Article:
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This article is from the Dictionary of North Carolina Biography, 6 volumes, edited by William S. Powell. Copyright ©1979-1996 by the University of North Carolina Press. Used by permission of the publisher. For personal use and not for further distribution. Please submit permission requests for other use directly to the publisher.

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McIver, Colin

by Lucile Miller Johnson, 1991

9 Mar. 1784–18 Jan. 1850

Reverend Colin McIver (1784-1850). Image from McIver, minister and teacher, was born on Stornoway, Isle of Lewis, in the Hebrides. In 1808 he was a student at Hampden-Sydney College in Virginia and a member of the Union Society. In 1809 he went to Fayetteville, N.C., to teach in the Fayetteville Academy, where in 1811 he was listed as second assistant to the principal.

In April 1811 McIver was licensed to preach by the Orange Presbytery. He was ordained by the Harmony Presbytery in South Carolina on 9 Apr. 1812. As required, he preached a year at Saltcatcher (Saltkehatchee) Church and then was assigned to Chesterfield and Darlington churches after being formally admitted to the presbytery. He was transferred to the Fayetteville Presbytery in 1814 and remained in it for the rest of his life.

McIver's connection with the Presbyterian Church of Fayetteville (First Presbyterian) was significant. He was never pastor, but on 31 July 1815 he was elected stated clerk of the session and was asked to prepare a sketch of the history of the church. This sketch, along with the minutes he recorded until 1849, are among the records of the church. He was stated clerk of the Fayetteville Presbytery and the Synod of North Carolina from 1818 to 1835.

In 1819 McIver was appointed as agent to solicit funds for the Presbyterian church then under construction. From his "Northern excursion" he collected $293. Among his contributors were President James Monroe, $25; George Washington Campbell, U.S. ambassador to Russia, $10; and John Quincy Adams, secretary of state, $10. From his "Southern excursion" he collected $55.

Through McIver's efforts, Sardis Presbyterian Church was organized in 1813. During the five years he served as pastor, he preached one sermon in Gaelic and one in English at each worship service. Churches throughout the area requested his services.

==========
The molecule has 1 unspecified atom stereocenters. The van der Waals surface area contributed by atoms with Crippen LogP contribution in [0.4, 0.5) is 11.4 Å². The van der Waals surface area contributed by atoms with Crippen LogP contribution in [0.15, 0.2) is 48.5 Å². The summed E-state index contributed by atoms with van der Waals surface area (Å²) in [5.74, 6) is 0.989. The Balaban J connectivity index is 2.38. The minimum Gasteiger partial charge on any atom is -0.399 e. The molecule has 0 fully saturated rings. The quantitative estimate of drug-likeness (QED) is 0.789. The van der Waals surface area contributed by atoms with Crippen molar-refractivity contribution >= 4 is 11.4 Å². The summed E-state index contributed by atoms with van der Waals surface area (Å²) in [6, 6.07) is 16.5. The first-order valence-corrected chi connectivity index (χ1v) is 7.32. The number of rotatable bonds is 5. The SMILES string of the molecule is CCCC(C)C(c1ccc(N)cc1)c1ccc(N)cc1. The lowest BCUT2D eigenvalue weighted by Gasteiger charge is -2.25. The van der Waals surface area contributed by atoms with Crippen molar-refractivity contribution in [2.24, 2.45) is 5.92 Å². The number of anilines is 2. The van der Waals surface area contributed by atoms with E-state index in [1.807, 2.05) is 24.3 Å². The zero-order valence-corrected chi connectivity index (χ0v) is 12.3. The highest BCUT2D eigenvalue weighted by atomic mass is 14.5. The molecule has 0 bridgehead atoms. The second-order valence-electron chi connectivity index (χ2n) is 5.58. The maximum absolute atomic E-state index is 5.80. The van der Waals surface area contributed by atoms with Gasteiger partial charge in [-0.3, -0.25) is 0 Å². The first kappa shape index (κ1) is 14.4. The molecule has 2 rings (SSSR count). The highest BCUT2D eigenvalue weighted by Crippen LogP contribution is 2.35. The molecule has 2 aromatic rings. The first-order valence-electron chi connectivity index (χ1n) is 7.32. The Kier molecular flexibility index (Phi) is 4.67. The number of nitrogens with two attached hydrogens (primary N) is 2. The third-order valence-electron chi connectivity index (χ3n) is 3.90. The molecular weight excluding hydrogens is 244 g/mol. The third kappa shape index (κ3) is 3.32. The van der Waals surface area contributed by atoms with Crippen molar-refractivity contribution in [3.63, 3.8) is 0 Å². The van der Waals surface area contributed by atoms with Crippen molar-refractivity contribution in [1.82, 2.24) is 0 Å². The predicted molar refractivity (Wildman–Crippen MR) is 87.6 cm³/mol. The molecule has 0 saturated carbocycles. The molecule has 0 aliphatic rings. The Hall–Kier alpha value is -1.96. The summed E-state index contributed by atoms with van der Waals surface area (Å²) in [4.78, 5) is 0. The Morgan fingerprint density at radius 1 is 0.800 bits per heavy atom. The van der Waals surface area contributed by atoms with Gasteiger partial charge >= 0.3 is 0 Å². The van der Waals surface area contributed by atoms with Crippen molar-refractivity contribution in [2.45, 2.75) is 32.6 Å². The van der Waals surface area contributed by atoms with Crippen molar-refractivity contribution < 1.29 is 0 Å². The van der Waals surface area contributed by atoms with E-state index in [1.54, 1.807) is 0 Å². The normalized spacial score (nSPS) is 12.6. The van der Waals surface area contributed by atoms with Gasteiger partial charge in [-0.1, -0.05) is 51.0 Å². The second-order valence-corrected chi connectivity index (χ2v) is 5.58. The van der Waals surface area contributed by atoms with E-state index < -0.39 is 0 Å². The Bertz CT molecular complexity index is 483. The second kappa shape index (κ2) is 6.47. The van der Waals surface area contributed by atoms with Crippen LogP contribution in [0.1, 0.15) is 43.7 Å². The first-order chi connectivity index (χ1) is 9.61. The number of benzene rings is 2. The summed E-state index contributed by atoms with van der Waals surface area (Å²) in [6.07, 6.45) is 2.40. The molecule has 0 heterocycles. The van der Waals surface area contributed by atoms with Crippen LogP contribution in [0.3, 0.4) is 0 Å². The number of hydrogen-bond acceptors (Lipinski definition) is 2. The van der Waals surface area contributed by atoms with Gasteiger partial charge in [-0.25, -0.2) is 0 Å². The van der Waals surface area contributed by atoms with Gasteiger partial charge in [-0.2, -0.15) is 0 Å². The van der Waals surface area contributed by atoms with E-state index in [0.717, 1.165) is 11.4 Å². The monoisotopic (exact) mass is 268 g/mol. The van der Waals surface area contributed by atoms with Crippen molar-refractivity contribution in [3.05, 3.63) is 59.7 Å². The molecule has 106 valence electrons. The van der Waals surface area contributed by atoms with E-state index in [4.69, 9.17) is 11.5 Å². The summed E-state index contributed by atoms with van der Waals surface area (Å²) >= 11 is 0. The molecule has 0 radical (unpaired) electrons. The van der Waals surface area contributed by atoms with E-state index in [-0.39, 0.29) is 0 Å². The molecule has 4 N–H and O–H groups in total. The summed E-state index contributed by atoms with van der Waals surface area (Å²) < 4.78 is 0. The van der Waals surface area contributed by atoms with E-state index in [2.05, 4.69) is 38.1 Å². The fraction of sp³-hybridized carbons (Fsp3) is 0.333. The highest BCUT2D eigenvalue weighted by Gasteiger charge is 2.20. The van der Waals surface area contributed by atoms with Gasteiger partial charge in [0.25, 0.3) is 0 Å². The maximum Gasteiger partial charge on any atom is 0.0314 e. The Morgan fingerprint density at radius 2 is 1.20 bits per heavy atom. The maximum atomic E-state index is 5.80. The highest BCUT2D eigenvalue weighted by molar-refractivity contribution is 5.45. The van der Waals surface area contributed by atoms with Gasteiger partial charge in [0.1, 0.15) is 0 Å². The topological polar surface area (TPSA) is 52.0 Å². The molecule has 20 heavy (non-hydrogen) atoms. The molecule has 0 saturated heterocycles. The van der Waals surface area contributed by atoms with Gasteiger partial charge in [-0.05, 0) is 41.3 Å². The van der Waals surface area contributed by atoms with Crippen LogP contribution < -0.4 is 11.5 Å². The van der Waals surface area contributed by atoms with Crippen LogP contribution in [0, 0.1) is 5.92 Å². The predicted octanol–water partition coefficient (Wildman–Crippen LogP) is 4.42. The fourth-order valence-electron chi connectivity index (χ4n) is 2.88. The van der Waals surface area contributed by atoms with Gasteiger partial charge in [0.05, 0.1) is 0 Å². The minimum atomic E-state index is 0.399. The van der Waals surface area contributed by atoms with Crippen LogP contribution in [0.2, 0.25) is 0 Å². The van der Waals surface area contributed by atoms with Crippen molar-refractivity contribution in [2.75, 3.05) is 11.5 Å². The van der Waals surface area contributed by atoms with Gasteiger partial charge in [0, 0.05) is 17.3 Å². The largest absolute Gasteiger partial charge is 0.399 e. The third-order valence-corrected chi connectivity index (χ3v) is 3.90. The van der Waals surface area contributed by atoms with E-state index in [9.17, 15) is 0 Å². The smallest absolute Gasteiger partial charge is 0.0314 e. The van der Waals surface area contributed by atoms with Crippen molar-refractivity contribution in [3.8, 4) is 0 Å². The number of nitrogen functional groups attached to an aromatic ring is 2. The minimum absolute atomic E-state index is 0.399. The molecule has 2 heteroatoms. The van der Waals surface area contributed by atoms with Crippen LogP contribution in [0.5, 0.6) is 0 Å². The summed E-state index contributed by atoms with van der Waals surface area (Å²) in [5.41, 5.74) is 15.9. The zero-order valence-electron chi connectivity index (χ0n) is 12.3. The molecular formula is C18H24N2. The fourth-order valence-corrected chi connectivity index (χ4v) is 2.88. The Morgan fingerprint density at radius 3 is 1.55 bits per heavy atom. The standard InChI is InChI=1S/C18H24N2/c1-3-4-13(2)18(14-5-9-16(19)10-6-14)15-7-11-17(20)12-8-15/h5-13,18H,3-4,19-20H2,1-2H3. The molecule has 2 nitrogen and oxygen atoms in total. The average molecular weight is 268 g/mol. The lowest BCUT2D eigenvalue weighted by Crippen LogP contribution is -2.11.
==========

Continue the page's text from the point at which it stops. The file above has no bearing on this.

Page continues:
During his ministry he represented his presbytery as commissioner to the General Assembly of the Presbyterian Church of the United States more than any other minister. The Moravians in Salem said that when McIver visited on 1 Oct. 1826, "He preached an edifying sermon here." He was active on committees in formulating rules and in attending to the business of the assembly. McIver was also an original trustee of Donaldson Academy, which received its charter in 1833. The name came from Robert Donaldson, a benefactor of New York and a former citizen of Fayetteville. The academy was closed when graded schools were established in Fayetteville.

McIver was the author of the North Carolina Register and United States Calendar (1823); Evangelical Museum and Virginia–North Carolina Presbyterian Preacher, both monthly pamphlets (1828); The American Preacher, a monthly magazine (1829); and The Southern Preacher, a book. In 1842 he wrote An Essay concerning the Unlawfulness of a Man's Marriage with His Sister by Affinity. A member of the Order of Ancient, Free, and Accepted Masons (Phoenix Lodge AF and AM), McIver served as chaplain for many years. At his request he was buried in his bands and Geneva Gown. His epitaph in Old Cross Creek Cemetery, Fayetteville, reads: "He was a consistent Christian, a sound Divine, a laborious and faithful servant of the church. He fulfilled the duties of the Gospel Ministry for a period of more than forty years."

He married Sarah Barge, the daughter of Lewis Barge, a signer of the Liberty Point Resolves of Cumberland County in 1775. The couple had no children of their own but adopted two daughters of Sarah's brother, Carolina and Sarah Barge.

A photograph of McIver is among the memorabilia in the Historical Room of the First Presbyterian Church of Fayetteville.


Robert S. Arrowood, "The Reverend Colin McIver," Presbyterian News (October 1970).

Cumberland County Deeds and Wills (Cumberland County Courthouse, Fayetteville).

A. J. Morrison, College of Hampden-Sidney: Dictionary of Biography, 1776–1825 (1921).

Harriet Sutton Rankin, History of the First Presbyterian Church, Fayetteville, N.C. (1928).

Session Minutes of First Presbyterian Church, Fayetteville.

Additional Resources:

Rankin, Harriet Sutton. "Rev. Colin McIver." History of First Presbyterian Church, Fayetteville, North Carolina: from old manuscripts and addresses. [s.l. : s.n.]. 1928. 22-23. (accessed July 23, 2013).

McIver, Colin. A speech prepared for delivery before the Synod of North Carolina, October, 1839, on the reference to that Synod by the Presbytery of Fayetteville of the case of the Rev. Simeon Colton. Cheraw, [S.C.] : Printed by Wm. Potter. 1840. (accessed July 23, 2013).

Family Psalmody; Or, A Choice Selection of Evangelical Hymns. Philadelphia: A. Towar. 1834. (accessed July 23, 2013).

Jackson, John H., and Bee Lane. Pioneer Presbyterians: Rev. Colin McIver, 1784-1850 : Rev. John D. McFarland, 1771-1850 : early pastors, 1812-1844, of Pine Tree Presbyterian Church, Kershaw County, South Carolina [and] White Oak Presbyterian Church, Chesterfield County, South Carolina. Maitland, Fla: John H. Jackson]. 2007.

Image Credits:

"Colin McIver Born Storaway, Island of Lewis, Hebrides, Scotland, March 9, 1784 Died in Fayetteville, 1850." History of First Presbyterian Church, Fayetteville, North Carolina: from old manuscripts and addresses. [s.l. : s.n.]. 1928. 44. (accessed July 23, 2013).

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